4. Run InstallPDS.bat. Verify the script actions. When the InstallPDS.bat script completes execution, verify the following:
    • The script correctly created the ProjectInitiation table in the database for the specified Project Server instance.
    • The PDS extension is registered for the correct Project Server instance. For example, if your Project Server instance name is Sample, open the Registry Editor and click the following key:

      HKEY_LOCAL_MACHINE\SOFTWARE\Microsoft\Office\11.0\MS Project\WebClient Server\Sample

      If there are no previous PDS extensions registered for that Project Server instance, you should see the following string value:

      PDSExtension1 Microsoft.ProjectServer.ProjectInitiation.Initiation

      If there are other PDS extensions registered, the Project Initiation extension would be the next higher number n in PDSExtensionn.

      Note   If there is a prior PDS extension registered that causes an error in the PDS, the PDS logs the error to the event log and does not call the Project Initiation extension. For example, if a bad extension is registered as PDSExtension1 and the Project Initiation extension is PDSExtension2, the Project Initiation extension does not get called.

Server Installation Warnings

Before you start installation on the Project Server computer, be aware of the following:

  • Running the InstallPDS.bat script on a Project Server instance that already contains a live version of the Project Initiation solution causes a loss of all data associated with the Project Initiation installation. No other Project Server data is affected.
  • Running the InstallPDS.bat script resets Microsoft Internet Information Services (IIS). This causes a short-term disruption or potential data loss for other applications also using IIS. On a production server, apply for a maintenance outage before proceeding.

InstallPDS Script Configuration

The InstallPDS.bat script contains a number of environment variables that you need to set correctly before you execute the script. You should modify the script in the order of the commands.

  1. PROJECTINSTANCE defines the name of the Project Server instance. This is normally projectserver. A typical value follows:
    SET PROJECTINSTANCE=projectserver
  2. PROJECTURL defines the URL of the Project Server instance. Use the environment variable %PROJECTINSTANCE% for the previous project instance name.
    Note   Except for any environment variable names, the PROJECTURL value must be lowercase. For example: SET PROJECTURL=http://servername/%PROJECTINSTANCE%/
  3. PROJECTACCOUNT defines the administration account name for the project server Web site. A typical value follows:
    SET PROJECTACCOUNT=Administrator
  4. PROJECTPASSWORD defines the administration account password for the project server Web site. For example:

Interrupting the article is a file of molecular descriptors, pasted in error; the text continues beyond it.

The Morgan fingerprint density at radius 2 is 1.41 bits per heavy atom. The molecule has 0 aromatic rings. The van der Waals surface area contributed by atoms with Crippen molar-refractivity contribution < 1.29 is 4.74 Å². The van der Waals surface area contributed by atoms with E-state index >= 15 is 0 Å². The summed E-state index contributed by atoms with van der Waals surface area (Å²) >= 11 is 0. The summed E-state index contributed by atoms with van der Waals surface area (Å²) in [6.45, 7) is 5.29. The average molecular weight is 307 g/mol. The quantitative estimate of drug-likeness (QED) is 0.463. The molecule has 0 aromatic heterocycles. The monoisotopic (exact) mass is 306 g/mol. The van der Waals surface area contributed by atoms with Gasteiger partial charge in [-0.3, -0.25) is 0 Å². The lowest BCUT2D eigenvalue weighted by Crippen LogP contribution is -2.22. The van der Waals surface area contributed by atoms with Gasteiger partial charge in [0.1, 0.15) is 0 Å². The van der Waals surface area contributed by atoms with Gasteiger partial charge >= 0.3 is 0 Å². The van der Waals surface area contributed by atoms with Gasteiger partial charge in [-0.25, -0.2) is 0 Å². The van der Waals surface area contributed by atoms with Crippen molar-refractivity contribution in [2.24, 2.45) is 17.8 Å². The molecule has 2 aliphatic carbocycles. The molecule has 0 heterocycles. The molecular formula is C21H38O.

5. PROJECTPROGRAM defines the Project Server program directory. A typical value follows:
    SET PROJECTPROGRAM=C:\Program Files\Microsoft Office Project Server 2003\ 
    Note   Use a trailing backslash.
  6. SQLSERVER defines the SQL Server name. For example:
  7. SQLUSER defines a Microsoft SQL Server user name with database owner (dbo) permission on the Project Server database. We recommend that you use a trusted connection instead of the SA user.

    Uncomment this value and use it only if you do not use a trusted connection to SQL Server. For example:

  8. SQLPASSWORD defines the SQL Server administration account password. Uncomment and use this value only if you do not use a trusted connection to SQL Server. For example:
    SET SQLPASSWORD=pass@word1
  9. SQLDATABASE defines the SQL Server database name for Project Server. A typical value follows:
    SET SQLDATABASE=ProjectServer
  10. OSQL defines the fully qualified path and name to the SQL Server OSQL.EXE utility. A typical value follows:
    SET OSQL="C:\Program Files\Microsoft SQL Server\80\Tools\Binn\osql.exe"
  11. The batch script sets the OSQL variable, and then uses the previous variables with the SQL script command. If you can, use the –E option for a trusted connection with Windows authentication. For example:
    %OSQL% -S %SQLSERVER% -d %SQLDATABASE% -i ProjectInitiation.sql 
          -E -n –b

    If you cannot use a trusted connection, comment out the previous command and uncomment the following command:

    %OSQL% -S %SQLSERVER% -d %SQLDATABASE% -i ProjectInitiation.sql 
          -U %SQLUSER% -P %SQLPASSWORD% -n –b
    Important   If the script contains any passwords, be sure to remove the passwords or protect the InstallPDS.bat file by setting the appropriate file access control list (ACL) after the PDS extension is successfully installed.

Client Deployment

You need to deploy the Project Initiation client application to each computer where it will be used. You can manually deploy the client, or compile and use the ProjectInitiationClientSetup project. Some advantages of using the setup project are that the Windows Installer checks for the correct version of the .NET Framework, configures the application shortcut in the same way on every computer, and adds the application to Add or Remove Programs in Control Panel.